“Then it came time to change drivers – and we hadn’t practised it. I mean, not even once! These days, I guess, they practise that more than anything.

“Anyway, I’m getting out of the car – and I’m not getting out of the car quick enough for Derek! Now, Derek is not a weak man – I mean, he could pick up the back of the damn car if he had to. He grabs me, drags me out, and kind of throws me three feet away from him!”

A sly grin spread across Cheever’s face; he was getting to the bit he savoured.

“What he forgot, though, is that if I didn’t help him get in the car, he wasn’t going to get in the damn car! So I just stood there, and folded my arms, and looked at him. He started yelling at me, and I said, ‘No, f*** you! I’m not going to put you in…’ And Walkinshaw just stood there, with his arms folded.

“Anyway, after about a minute, I finally did up his belts – he’s growling, and I’m cussing at him, and we’re looking like complete idiots. At the next race, Silverstone, we’re told to be there two hours early. And Tom stood there, and made us practise driver changes for at least an hour – in, out, in, out… Didn’t say a word throughout – just stood there with a stopwatch…”

Cheever and Warwick won at Silverstone, but although they were starting to be friends, still they were also very much racing drivers. “We got on really well – but I wanted to be the one who qualified the car, and Derek wanted to be the one to qualify the car; I wanted to do the first stint, so did he… This bickering kept going, and then we went to Le Mans. I think Jean-Louis Schlesser was our third driver, and we didn’t even let him drive!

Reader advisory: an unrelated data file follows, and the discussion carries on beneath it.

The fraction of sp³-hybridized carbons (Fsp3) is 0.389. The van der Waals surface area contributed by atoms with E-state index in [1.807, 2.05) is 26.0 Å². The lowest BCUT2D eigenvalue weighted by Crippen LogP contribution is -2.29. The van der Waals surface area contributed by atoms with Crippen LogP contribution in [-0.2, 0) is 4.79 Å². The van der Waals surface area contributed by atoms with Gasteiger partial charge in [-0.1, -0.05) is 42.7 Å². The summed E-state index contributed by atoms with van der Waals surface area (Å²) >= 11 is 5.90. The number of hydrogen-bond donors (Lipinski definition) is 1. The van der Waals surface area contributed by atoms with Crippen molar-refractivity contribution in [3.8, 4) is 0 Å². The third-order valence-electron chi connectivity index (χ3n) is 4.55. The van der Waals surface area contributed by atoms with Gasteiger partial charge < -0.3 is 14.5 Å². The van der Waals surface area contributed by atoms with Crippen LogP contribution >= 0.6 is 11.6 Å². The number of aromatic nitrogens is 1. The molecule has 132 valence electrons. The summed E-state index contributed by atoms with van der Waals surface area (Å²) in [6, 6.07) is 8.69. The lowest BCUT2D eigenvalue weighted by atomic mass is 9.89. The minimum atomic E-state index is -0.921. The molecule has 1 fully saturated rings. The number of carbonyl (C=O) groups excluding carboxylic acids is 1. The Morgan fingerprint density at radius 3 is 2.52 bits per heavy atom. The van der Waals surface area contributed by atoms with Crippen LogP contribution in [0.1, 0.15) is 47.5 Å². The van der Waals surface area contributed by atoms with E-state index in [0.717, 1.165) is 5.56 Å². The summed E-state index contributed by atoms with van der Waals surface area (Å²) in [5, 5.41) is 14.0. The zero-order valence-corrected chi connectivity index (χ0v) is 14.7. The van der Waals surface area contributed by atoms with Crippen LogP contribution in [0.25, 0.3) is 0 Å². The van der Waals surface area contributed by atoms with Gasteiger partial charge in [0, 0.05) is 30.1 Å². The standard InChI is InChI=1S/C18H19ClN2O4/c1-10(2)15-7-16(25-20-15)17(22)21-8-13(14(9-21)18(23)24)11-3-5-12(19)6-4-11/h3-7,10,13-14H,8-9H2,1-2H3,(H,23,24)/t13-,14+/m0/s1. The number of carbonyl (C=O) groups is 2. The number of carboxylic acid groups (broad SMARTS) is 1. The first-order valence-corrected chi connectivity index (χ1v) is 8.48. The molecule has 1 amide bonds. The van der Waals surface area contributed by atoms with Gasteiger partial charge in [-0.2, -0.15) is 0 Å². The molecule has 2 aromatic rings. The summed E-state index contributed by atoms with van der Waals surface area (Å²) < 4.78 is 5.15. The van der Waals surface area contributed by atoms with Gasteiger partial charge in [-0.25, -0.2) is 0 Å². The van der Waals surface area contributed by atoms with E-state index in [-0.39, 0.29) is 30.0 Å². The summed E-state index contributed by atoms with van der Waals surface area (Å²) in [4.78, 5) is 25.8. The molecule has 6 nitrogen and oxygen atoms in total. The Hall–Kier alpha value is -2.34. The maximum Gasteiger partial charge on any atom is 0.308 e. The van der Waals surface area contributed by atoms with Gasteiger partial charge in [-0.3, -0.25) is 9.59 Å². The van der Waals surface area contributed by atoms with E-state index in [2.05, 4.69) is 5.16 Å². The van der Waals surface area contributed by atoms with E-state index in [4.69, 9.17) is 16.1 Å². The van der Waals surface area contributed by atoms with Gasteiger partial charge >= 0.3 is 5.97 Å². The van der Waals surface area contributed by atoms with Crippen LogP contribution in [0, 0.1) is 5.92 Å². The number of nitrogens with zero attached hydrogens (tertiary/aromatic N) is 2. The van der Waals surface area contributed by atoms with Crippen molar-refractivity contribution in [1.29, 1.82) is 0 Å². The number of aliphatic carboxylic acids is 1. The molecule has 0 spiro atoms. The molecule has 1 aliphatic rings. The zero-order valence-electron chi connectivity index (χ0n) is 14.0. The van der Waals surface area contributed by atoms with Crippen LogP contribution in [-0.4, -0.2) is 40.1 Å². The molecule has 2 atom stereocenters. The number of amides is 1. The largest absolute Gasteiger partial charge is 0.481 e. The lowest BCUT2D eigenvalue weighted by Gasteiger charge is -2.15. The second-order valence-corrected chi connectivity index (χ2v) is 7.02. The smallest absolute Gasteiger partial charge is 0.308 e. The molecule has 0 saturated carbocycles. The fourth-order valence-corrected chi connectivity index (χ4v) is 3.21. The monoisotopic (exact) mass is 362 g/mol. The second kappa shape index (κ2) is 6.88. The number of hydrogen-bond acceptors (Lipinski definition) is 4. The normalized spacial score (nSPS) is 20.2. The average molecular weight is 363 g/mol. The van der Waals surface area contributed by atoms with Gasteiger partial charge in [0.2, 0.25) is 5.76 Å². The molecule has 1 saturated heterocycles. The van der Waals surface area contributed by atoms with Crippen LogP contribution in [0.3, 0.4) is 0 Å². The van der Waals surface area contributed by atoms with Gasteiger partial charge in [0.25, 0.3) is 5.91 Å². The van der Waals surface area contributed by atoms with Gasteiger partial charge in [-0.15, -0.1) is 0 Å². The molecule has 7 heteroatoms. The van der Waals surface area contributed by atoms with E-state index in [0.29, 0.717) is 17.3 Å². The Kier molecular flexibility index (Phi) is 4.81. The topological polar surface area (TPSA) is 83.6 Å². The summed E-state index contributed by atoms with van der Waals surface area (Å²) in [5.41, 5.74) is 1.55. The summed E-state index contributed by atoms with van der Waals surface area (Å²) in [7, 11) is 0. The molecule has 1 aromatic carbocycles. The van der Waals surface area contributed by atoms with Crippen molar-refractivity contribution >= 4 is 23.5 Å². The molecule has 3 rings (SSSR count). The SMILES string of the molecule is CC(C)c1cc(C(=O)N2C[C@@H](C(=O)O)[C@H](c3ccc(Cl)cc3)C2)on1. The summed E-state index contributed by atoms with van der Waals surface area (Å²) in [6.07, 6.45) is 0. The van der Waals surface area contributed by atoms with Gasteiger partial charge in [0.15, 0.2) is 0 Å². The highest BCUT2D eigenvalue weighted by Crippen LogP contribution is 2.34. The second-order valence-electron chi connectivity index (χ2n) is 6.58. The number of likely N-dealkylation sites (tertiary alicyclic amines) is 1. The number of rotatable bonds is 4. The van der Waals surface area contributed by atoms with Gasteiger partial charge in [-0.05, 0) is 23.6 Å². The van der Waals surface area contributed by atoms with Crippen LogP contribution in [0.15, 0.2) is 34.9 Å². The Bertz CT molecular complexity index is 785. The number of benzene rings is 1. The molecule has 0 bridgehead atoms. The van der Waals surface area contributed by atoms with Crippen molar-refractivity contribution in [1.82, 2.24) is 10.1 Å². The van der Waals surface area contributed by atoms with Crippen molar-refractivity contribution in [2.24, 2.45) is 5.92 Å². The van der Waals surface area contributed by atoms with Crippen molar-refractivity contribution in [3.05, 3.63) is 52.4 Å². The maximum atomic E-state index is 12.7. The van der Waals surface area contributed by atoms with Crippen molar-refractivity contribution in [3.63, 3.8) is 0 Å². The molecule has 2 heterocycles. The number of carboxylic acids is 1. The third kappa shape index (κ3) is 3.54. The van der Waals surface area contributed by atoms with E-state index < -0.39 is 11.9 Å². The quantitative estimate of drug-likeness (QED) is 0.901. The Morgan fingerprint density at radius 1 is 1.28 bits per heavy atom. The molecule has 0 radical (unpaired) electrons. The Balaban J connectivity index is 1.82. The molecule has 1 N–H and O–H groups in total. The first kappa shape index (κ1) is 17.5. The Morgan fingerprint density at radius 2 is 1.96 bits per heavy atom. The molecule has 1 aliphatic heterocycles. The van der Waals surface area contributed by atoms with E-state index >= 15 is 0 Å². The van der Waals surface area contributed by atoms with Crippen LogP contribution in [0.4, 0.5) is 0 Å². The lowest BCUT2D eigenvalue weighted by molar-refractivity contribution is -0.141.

“I think that race at Le Mans was probably the best I ever drove – and maybe Derek would say the same. We had found a way to not use up the car, and yet be incredibly quick – and we were both very altruistic. I would do more, so he would get a longer rest, and he would do just the same. We started off with two-hour stints, then it became three, then four – and then right at the end some stupid little screw comes out of the gearbox! We all have Grands Prix that we could have won if this or that hadn’t happened, but that year’s Le Mans has probably been the lost race that bothered me the most.”